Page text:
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Subgenre deep dive: Sword & Sorcery

In this second edition of her new regular column, Tiffani Angus—co-author of Spec Fic for Newbies—takes us on a dive into the world of Sword & Sorcery.

Subgenres overlap in stories; just last weekend at a Christmas get-together, two friends had a back-and-forth about a horror film. One insisted it was body horror and the other one wasn’t having it, despite the film containing elements of the subgenre. As the one person in the room who had co-authored a book about subgenres, I just held my tongue (better not to wade into a family convo!). Most stories aren’t absolutely ONE subgenre and contain elements from other adjacent subgenres. Sword & Sorcery is one such subgenre that’s difficult to pin down completely because it’s evolved from its inception, and because high or epic fantasy often contains swords as well as sorcery.

As always, the information in this article is more fleshed out (and contains cross references to other subgenres as well as activities and other practical writing-specific instruction and information) in Spec Fic for Newbies: A Beginner’s Guide to Writing Subgenres of Science Fiction, Fantasy, and Horror (Luna Press, 2023) by Val Nolan and me. 

Get £3 off Spec Fic for Newbies when you buy directly from Luna Press using the promo code “SFN1”. 

This month is a look at SWORD & SORCERY.

How is this subgenre, which contains both swords and sorcery—elements found in most high or epic fantasy—distinct from those subgenres? Think of it as a cousin, one of those faces in an old sepia-toned photograph that gets passed around at family reunions: everyone’s heard of Cousin Ernest, and he looks just like Uncle Hamish, but nobody can remember whether he’s a second or third cousin once or twice removed.

Sword & sorcery (S&S) shares a lot of creative DNA with other fantasy subgenres but distinguishes itself with a narrower focus; instead of a rag-tag crew roaming across the secondary-world landscape on a common quest, S&S usually features a single warrior character, sometimes with a sidekick, fighting supernatural creatures or beings for money or other personal motivation. This usually isn’t an “end of the world” scenario, and, unlike a lot of high fantasy, it can contain a bit of wry humour. S&S stories also tend to be episodic, with its tales mostly sticking to short stories or novellas rather than door-stop tomes. Though, of course, there are always exceptions!

We can trace this subgenre’s roots back to some of our oldest tales of myths and legends, such as Beowulf, and up to more recent swashbuckling stories such as Alexandre Dumas’s The Three Musketeers (1844). Despite such significant literary roots, S&S hasn’t earned much respect in wider circles, likely due to its birth as a product of the popular pulp magazines and publishers in the twentieth century, such as Weird Tales (1923–present) and The Magazine of Fantasy & Science Fiction (1949–present), which earned the moniker “pulp” because the paper was made of inexpensive wood pulp, which resulted in a belief that what was printed on it was as cheap and temporary.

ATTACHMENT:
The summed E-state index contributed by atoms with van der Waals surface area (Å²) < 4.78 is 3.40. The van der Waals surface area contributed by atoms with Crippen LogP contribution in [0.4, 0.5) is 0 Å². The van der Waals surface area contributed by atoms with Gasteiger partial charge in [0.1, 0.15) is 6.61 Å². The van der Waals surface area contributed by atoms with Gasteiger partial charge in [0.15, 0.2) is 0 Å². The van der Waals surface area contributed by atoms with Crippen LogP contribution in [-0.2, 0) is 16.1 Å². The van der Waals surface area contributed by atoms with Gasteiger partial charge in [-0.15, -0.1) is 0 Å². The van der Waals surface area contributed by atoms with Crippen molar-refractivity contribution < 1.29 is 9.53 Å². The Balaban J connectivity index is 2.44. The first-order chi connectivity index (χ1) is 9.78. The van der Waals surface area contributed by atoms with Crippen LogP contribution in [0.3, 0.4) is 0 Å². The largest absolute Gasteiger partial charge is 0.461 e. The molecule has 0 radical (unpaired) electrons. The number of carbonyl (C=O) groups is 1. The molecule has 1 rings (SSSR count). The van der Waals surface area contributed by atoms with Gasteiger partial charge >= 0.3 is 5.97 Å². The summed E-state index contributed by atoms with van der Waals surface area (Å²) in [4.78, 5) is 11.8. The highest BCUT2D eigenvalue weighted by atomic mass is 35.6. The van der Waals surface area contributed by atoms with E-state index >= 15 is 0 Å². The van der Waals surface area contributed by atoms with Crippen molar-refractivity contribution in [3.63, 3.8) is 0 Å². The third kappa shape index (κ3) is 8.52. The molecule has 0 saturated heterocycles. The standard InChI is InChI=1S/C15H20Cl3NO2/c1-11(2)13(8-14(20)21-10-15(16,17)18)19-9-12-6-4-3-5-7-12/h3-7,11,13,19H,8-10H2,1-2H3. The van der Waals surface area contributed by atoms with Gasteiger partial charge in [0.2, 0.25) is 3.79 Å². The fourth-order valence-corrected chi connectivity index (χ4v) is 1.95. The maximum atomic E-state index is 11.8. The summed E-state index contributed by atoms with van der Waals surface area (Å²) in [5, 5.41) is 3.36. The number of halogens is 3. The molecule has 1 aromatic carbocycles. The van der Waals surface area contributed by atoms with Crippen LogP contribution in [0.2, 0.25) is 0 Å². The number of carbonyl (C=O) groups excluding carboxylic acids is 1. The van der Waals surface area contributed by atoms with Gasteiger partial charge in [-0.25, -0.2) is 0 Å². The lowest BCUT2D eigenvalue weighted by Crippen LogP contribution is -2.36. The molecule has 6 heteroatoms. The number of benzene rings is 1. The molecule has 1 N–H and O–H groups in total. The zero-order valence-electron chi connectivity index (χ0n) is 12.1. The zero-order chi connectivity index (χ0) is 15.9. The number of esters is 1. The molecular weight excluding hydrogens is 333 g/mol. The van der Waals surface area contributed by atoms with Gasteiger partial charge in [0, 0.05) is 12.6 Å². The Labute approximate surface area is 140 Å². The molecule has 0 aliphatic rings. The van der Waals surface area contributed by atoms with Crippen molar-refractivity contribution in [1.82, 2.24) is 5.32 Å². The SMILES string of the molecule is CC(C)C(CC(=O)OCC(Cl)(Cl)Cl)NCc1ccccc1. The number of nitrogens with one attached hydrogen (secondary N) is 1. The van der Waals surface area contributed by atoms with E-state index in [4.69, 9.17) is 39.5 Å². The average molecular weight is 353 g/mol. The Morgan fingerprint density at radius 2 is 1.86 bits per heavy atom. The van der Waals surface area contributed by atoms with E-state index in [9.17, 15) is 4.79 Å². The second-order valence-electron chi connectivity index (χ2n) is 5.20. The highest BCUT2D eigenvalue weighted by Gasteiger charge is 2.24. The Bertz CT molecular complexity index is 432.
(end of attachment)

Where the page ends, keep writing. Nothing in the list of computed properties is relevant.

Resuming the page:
We love our pulp heroes, though, with their singular look, (sometimes) humour, and focus. The S&S hero really developed from the 1930s–’60s, but not in a direct straight line. Robert E. Howard’s Conan the Barbarian stories (also known as Conan the Cimmerian, linking the character to a nomadic people from seventh-century Asia) began the subgenre in the 1930s, but his early death brought that S&S hero’s exploits temporarily to an end.

Fritz Leiber’s Fafhrd and the Gray Mouser, spanning the 1930s to the 1980s, gave the subgenre a longer life; in fact, it’s Leiber who coined the subgenre’s name. C. L. Moore’s Jirel of Joiry, featuring a female warrior, is another S&S example from the 1930s. It’s easy to see the link between this early S&S and the men’s adventure stories of the 1940s, when technology meant that everywhere on Earth had been “discovered” and explored but some people still dreamed of mysterious, unknown places being found and, dare we say it, conquered by strong, solitary Western men. 

S&S kept on growing and evolving through the twentieth century, however. The development of interest in space led to the growth of “Planetary Romance” or “Sword & Planet” stories from the 1930s to the 1950s. The John Carter of Mars stories by Edgar Rice Burroughs (1917–’22), though early, are one of the most popular, but the reality of the desolation of other planets put an end to the popularity of this SF version of the subgenre in the 1960s, and S&S tales turned their attention back to secondary-fantasy worlds. Fantasy itself was experiencing a surge in popularity, partly due to the publication of J.R.R. Tolkien’s The Lord of the Rings in mass-market paperback in 1965. Also, Lancer Books published Howard’s Conan tales in novel form in the second half of the 1960s, leading to newer S&S tales, as well as a growing number of parodies, partly due to the attitudes toward the popularity, speed, and inexpensive publication materials (pulp). Then, in 1970, Leiber won a Hugo and a Nebula for his Fafhrd and the Gray Mouser novella Ill-Met in Lankhmar, further cementing S&S’s renewed vitality among readers and critics. The popularity of anthologies—in many ways the cultural memory of SFF/H—played a significant role in S&S’s status as a going concern. The Swordsmen and Sorcerers’ Guild of America (SAGA), active from the 1960s–’80s, created the Flashing Swords! anthologies between 1973–’81. More recently, Titan Books began its Heroic Legends series in 2023 with a new set of Conan tales penned by Stephen Graham Jones and John C. Hocking.